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O'Neil v. Hosemann

United States District Court, S.D. Mississippi, Northern Division

November 27, 2018




         This civil action is before the Court on the Motion for Temporary Restraining Order [3] filed yesterday, November 26, 2018, by Plaintiffs Barabara O'Neil, William Sewell, Julianne Huber, and the Mississippi State Conference of the N.A.A.C.P. For the reasons that follow, the motion is denied.

         I. Background

         Plaintiffs say Mississippi's absentee-ballot procedures deny the franchise to out-of-state and other voters wishing to vote absentee in the United States Senate runoff election between Cindy Hyde-Smith and Mike Espy. In general terms, they contend that the relevant code provisions do not provide adequate time to obtain a ballot after the general election is certified and then return it by mail before the statutory deadline for counting those votes in the runoff election.

         Under Mississippi Code section 23-15-603, election results must be certified “within ten (10) days after the general election.” Eligible voters wishing to vote by mail may then request- either orally or in writing-an application to vote absentee. Id. § 23-15-627. Within 24 hours of receiving that request, the registrar (circuit clerk) for the voter's resident county will take one of two actions. First, the registrar can mail the application to the voter. Id. In that case, the voter must complete the application; mail it back; wait for the registrar to then mail the ballot; complete the ballot; and then mail it back to the county. Id. § 23-15-631(1)(c). Second, the registrar can mail the application and ballot together, in which case the voter must complete and return them in separate envelopes. Id. § 23-15-631(1)(d). In either event, the ballot must be “received” by 5:00 p.m. the day before the election. Id. § 23-15-637.

         Plaintiffs correctly observe that this timeline is tight-if not impossible-for some voters. This is especially true where the registrar separately mails the application and ballot. For example, certification occurred Friday, November 16, 2018, and assuming a voter could request the application the very next day (Saturday), it likely would not have been mailed until Monday, November 19. Allowing two days for delivery, it would arrive Wednesday, November 21-the day before Thanksgiving. Not counting Thanksgiving, that would leave just four days to complete a process that includes three more mailings.

         The process is obviously less burdensome for those voters in counties that send the ballots and the applications together. Indeed that happened with two of the three named plaintiffs in this case, William Sewell and Julianne Huber. As a result, Sewell and Huber actually voted within the applicable deadline. They therefore lack standing in this case and will be dismissed at the appropriate time.

         Although the Complaint generally challenges the entire absentee-voting regimen on due-process and equal-protection grounds, Plaintiffs limited their arguments as to the requested temporary restraining order (“TRO”). Instead of seeking an order generally declaring the statutes unconstitutional, they seek an order that would extend the November 26 deadline under section 23-15-637 and count all votes postmarked by 5:00 p.m. on November 27, 2018-i.e., election day. They also desire an order instructing Defendants to provide notice to out-of-state voters that the deadline has been extended so they can still vote if they mail their ballots before 5:00 p.m. today.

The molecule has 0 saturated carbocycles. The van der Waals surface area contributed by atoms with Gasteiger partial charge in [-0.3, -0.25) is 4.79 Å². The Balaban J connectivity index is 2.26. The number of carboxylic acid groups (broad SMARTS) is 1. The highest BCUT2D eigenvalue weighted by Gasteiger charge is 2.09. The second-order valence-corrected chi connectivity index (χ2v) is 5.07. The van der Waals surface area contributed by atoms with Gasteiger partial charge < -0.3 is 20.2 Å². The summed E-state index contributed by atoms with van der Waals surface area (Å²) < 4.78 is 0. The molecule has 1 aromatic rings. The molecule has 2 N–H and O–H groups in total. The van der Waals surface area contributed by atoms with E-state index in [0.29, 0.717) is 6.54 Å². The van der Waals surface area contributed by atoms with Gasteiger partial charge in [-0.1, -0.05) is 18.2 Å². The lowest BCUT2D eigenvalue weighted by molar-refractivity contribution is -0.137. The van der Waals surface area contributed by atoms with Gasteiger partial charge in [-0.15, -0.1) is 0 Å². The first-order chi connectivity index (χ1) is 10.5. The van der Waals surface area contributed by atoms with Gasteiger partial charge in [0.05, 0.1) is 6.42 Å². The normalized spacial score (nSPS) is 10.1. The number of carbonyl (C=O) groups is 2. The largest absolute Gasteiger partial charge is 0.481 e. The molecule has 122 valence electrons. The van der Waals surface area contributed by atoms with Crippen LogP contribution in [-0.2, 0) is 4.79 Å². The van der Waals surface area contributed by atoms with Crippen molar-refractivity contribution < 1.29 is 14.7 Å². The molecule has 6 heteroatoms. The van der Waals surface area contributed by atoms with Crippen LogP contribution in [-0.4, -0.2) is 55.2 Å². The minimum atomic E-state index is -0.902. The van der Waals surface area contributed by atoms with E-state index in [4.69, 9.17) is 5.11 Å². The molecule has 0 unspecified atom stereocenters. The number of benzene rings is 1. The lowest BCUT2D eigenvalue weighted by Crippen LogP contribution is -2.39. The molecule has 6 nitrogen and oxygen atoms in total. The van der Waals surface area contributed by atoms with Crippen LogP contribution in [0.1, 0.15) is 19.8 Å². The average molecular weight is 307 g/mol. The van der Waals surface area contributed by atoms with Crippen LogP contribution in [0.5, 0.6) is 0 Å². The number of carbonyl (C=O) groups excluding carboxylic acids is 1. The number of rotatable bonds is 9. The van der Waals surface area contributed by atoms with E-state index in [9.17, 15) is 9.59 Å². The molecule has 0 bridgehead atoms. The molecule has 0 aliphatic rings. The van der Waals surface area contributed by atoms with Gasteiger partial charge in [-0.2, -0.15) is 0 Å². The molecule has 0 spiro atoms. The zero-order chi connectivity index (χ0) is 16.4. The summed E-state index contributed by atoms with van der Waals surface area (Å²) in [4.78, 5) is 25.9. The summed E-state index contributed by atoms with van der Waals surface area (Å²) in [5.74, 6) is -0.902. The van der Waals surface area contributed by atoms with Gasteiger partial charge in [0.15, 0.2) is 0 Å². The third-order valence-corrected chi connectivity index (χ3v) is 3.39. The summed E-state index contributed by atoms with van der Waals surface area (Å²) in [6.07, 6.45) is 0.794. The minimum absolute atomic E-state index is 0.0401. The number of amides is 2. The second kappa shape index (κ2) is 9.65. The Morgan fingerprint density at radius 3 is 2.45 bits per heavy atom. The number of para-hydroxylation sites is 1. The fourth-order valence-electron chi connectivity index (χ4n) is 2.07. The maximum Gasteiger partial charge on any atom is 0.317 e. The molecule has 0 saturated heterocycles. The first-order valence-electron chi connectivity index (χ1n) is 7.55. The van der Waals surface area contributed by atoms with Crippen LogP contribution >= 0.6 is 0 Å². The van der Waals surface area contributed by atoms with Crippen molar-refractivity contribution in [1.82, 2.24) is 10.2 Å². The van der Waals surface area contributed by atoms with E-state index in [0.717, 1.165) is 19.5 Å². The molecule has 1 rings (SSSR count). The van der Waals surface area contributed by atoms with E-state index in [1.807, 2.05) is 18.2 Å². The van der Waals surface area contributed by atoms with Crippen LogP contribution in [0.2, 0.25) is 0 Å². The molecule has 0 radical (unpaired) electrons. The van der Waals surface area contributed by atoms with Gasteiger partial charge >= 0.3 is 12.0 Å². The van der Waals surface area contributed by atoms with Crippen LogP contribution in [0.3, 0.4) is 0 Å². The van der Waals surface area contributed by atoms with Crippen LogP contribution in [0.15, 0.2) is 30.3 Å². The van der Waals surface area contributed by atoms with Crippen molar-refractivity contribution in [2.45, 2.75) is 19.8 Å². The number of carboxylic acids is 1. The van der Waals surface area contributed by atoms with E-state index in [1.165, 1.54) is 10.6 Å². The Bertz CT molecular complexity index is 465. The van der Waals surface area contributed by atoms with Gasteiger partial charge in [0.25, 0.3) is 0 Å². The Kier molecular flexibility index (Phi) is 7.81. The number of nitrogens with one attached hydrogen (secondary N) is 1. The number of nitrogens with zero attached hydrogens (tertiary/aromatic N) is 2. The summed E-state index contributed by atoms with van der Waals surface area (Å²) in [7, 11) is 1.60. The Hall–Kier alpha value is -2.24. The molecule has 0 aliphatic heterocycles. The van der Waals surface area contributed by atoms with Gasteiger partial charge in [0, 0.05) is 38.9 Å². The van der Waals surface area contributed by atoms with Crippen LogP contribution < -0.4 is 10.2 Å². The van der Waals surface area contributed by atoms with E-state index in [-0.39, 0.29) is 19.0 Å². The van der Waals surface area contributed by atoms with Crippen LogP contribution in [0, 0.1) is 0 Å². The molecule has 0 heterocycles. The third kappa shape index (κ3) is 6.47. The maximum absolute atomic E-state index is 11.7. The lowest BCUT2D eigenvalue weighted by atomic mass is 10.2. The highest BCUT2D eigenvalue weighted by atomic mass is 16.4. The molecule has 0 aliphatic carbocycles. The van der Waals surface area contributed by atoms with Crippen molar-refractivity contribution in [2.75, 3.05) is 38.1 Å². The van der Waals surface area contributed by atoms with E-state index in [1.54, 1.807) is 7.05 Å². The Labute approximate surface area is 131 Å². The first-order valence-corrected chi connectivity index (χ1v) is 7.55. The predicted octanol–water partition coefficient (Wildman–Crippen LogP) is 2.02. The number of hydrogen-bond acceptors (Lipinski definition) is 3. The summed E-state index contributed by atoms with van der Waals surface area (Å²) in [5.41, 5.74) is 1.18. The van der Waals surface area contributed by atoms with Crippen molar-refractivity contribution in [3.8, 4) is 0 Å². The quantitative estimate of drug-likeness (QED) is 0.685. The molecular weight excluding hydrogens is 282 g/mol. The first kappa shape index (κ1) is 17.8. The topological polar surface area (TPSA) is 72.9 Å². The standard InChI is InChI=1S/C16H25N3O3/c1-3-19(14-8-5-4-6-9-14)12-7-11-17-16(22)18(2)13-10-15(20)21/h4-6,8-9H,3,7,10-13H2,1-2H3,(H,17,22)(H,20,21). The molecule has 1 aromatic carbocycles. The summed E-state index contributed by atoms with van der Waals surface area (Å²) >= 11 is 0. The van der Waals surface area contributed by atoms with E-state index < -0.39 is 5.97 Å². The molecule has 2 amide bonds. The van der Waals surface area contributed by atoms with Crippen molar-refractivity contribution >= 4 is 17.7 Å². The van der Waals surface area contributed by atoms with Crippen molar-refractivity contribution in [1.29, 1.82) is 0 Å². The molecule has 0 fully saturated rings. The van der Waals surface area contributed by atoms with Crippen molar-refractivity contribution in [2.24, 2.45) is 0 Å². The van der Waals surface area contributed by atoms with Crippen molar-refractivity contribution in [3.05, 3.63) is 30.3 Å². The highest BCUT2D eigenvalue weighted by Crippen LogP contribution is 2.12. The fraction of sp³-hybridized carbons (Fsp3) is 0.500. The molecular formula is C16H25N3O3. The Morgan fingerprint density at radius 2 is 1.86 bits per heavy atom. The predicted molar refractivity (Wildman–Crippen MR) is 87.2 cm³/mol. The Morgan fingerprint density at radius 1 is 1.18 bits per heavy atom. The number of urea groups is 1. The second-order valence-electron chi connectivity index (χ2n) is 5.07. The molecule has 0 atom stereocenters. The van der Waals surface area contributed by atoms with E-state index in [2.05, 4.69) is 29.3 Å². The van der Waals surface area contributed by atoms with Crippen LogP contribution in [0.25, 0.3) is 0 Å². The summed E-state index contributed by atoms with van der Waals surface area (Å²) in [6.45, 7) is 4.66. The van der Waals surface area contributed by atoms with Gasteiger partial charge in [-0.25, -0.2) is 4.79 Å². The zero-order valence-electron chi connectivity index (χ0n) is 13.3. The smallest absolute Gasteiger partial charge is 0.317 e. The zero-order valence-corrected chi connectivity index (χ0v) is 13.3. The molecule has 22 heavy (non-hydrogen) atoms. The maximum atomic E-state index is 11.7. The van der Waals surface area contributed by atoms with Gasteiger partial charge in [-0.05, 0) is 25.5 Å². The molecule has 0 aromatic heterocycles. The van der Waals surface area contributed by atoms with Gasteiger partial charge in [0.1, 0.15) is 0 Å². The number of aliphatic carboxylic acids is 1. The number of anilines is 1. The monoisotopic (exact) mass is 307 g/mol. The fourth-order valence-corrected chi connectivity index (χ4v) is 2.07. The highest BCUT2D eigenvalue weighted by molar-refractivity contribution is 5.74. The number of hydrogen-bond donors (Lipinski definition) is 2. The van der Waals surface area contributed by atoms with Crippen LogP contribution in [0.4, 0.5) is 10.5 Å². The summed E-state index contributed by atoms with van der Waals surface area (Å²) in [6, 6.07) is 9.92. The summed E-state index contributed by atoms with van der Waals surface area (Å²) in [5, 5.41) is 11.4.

II. Standing

         As discussed below, binding precedent precludes the requested relief. For that reason- and given the incredibly short fuse-the Court will not dwell on standing. Nevertheless, the Court questions whether Plaintiffs named the correct defendants. In general terms, Plaintiffs sued Mississippi's Governor, Attorney General, Secretary of State, Assistant Secretary of State, and the election commissioners of Harrison and Hinds Counties. See Compl. [1] at 1. But under Mississippi's election statues, the registrars, i.e., circuit clerks, for each county are given the relevant tasks. This is a tricky issue under Ex Parte Young, yet it was superficially addressed in Plaintiffs' memorandum. So while they might be correct, it is not yet apparent.[1]

         III. Standards

         A TRO is an “extraordinary remedy.” Lakedreams v. Taylor, 932 F.2d 1103, 1107 (5th Cir. 1991) (citation omitted). The four elements for such relief are well known: (1) a substantial likelihood of success on the merits; (2) a substantial threat of irreparable injury if the injunction is not issued, (3) that the threatened injury if the injunction is denied outweighs any harm that will result if the injunction is granted, and (4) that the grant of an injunction will not disserve the public interest. Janvey v. Alguire, 647 F.3d 585, 595 (5th Cir. 2011). To justify entry of a TRO, Plaintiffs must “clearly carr[y] the burden of persuasion on all four elements.” PCI Transp., Inc. v. Fort Worth & W. R.R. Co., 418 F.3d 535, 545 (5th Cir. 2005) (citation and quotation marks omitted).

         IV. Analysis

         There are two related problems with Plaintiffs' requested relief-it is too late and disturbs the status quo. As stated above, Plaintiffs seek an order that would change the absentee-ballot deadline. Under section 23-15-637, the ballots are counted if received by 5:00 p.m., November 26, 2018, i.e. yesterday. Plaintiffs say all ballots postmarked by today at 5:00 p.m. should be counted and that Defendants ...

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